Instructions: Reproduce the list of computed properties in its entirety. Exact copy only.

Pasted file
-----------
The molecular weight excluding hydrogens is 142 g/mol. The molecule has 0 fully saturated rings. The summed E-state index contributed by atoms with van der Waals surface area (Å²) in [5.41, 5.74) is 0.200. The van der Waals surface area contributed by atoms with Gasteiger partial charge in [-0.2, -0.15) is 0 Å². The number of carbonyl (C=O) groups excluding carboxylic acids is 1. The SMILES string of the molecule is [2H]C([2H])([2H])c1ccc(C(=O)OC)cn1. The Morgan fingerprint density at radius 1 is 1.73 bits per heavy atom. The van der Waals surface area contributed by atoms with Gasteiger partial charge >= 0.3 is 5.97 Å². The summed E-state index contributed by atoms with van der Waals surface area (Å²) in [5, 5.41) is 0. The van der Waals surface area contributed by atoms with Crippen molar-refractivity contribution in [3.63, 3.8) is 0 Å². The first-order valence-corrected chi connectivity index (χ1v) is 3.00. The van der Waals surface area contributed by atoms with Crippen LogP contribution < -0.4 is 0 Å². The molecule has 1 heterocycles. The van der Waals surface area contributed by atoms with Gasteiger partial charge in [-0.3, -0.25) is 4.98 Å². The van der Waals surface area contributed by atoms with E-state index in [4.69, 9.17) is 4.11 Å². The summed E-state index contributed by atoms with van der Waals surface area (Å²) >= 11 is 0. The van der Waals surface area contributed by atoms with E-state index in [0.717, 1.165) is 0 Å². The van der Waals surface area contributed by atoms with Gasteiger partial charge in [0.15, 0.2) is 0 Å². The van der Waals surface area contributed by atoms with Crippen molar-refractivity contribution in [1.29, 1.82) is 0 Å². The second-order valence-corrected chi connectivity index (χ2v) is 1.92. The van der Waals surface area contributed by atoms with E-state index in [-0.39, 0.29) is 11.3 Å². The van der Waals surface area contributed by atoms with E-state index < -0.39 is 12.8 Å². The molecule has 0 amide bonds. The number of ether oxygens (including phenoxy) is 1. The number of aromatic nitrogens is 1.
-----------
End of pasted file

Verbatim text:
The molecular weight excluding hydrogens is 142 g/mol. The molecule has 0 fully saturated rings. The summed E-state index contributed by atoms with van der Waals surface area (Å²) in [5.41, 5.74) is 0.200. The van der Waals surface area contributed by atoms with Gasteiger partial charge in [-0.2, -0.15) is 0 Å². The number of carbonyl (C=O) groups excluding carboxylic acids is 1. The SMILES string of the molecule is [2H]C([2H])([2H])c1ccc(C(=O)OC)cn1. The Morgan fingerprint density at radius 1 is 1.73 bits per heavy atom. The van der Waals surface area contributed by atoms with Gasteiger partial charge >= 0.3 is 5.97 Å². The summed E-state index contributed by atoms with van der Waals surface area (Å²) in [5, 5.41) is 0. The van der Waals surface area contributed by atoms with Crippen molar-refractivity contribution in [3.63, 3.8) is 0 Å². The first-order valence-corrected chi connectivity index (χ1v) is 3.00. The van der Waals surface area contributed by atoms with Crippen LogP contribution < -0.4 is 0 Å². The molecule has 1 heterocycles. The van der Waals surface area contributed by atoms with Gasteiger partial charge in [-0.3, -0.25) is 4.98 Å². The van der Waals surface area contributed by atoms with E-state index in [4.69, 9.17) is 4.11 Å². The summed E-state index contributed by atoms with van der Waals surface area (Å²) >= 11 is 0. The van der Waals surface area contributed by atoms with E-state index in [0.717, 1.165) is 0 Å². The van der Waals surface area contributed by atoms with Gasteiger partial charge in [0.15, 0.2) is 0 Å². The van der Waals surface area contributed by atoms with Crippen molar-refractivity contribution in [1.29, 1.82) is 0 Å². The second-order valence-corrected chi connectivity index (χ2v) is 1.92. The van der Waals surface area contributed by atoms with E-state index in [-0.39, 0.29) is 11.3 Å². The van der Waals surface area contributed by atoms with E-state index < -0.39 is 12.8 Å². The molecule has 0 amide bonds. The number of ether oxygens (including phenoxy) is 1. The number of aromatic nitrogens is 1.